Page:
Established in 1972, Pittsburgh Action Against Rape (PAAR) was originally founded by the Pittsburgh chapter of the National Organization of Women (NOW). PAAR is one of the oldest rape crisis centers in the country, providing advocacy and support to survivors of sexual assault both in the emergency and through the legal process, and offering counseling service. It also does outreach and educational work throughout Allegheny County in the effort to end sexual assault.

The YWCA Center for Race & Gender Equity works to eliminate racism and empower women throughout Southwestern Pennsylvania. It seeks to promote awareness of issues of inequality, educate the community, and advocate for change in the areas of racial justice and inclusion, health, and economic and educational empowerment.

Founded in 1985, Pittsburgh AIDS Task Force (PATF) is the oldest and largest HIV/AIDS service organization in Southwestern Pennsylvania, serving eleven counties in the area. PATF works to empower people living with HIV/AIDS and to prevent the disease from spreading. It provides support, information, and testing to those infected, and offers them a safe and confidential space. PATF seeks also to combat the stigma associated with HIV/AIDS.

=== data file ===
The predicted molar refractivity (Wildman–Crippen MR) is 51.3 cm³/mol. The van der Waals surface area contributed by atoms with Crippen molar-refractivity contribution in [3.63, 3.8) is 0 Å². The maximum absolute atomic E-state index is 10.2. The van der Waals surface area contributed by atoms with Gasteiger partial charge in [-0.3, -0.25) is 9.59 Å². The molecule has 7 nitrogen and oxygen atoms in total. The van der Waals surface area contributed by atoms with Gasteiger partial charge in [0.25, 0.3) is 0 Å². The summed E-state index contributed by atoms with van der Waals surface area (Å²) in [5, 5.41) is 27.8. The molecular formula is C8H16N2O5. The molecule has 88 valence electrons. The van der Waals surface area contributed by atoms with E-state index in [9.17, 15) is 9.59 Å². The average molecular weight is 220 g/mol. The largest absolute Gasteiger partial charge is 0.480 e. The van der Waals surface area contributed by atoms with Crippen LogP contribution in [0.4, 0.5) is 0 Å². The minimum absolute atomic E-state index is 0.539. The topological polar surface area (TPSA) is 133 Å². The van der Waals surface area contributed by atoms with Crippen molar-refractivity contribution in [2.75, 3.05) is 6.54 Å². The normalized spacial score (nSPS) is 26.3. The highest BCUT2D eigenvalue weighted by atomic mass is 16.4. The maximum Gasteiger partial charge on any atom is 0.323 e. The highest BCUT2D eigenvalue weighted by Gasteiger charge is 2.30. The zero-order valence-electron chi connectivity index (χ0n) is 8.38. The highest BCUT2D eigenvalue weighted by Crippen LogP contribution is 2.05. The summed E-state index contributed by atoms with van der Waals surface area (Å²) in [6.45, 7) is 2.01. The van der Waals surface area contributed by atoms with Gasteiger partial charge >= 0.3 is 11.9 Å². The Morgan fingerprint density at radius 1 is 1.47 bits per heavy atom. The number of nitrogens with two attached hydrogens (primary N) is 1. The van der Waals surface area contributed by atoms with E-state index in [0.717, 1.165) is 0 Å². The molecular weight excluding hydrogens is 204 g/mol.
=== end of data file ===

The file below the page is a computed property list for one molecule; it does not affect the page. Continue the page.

Comprised of both veterans and civilians, Stop Sexual Assault in the Military (SSAM) operates within the Thomas Merton Center, a social justice center in Pittsburgh. SSAM educates the community, potential recruits, and ROTC programs about sexual assault in the military, supports services for survivors, and engages in advocacy efforts such as peaceful demonstrations.

The oldest and one of the largest state sexual assault coalitions, Pennsylvania Coalition Against Rape (PCAR) was founded in 1975. PCAR works with a network of rape crisis centers in Pennsylvania to support survivors of sexual violence, providing crisis centers with funding, training, materials, and general assistance. It actively works to promote policies that support survivors and protect their rights. PCAR operates both the National Sexual Violence Resource Center (NSVRC) and AEquitas: The Prosecutor’s Resource on Violence Against Women.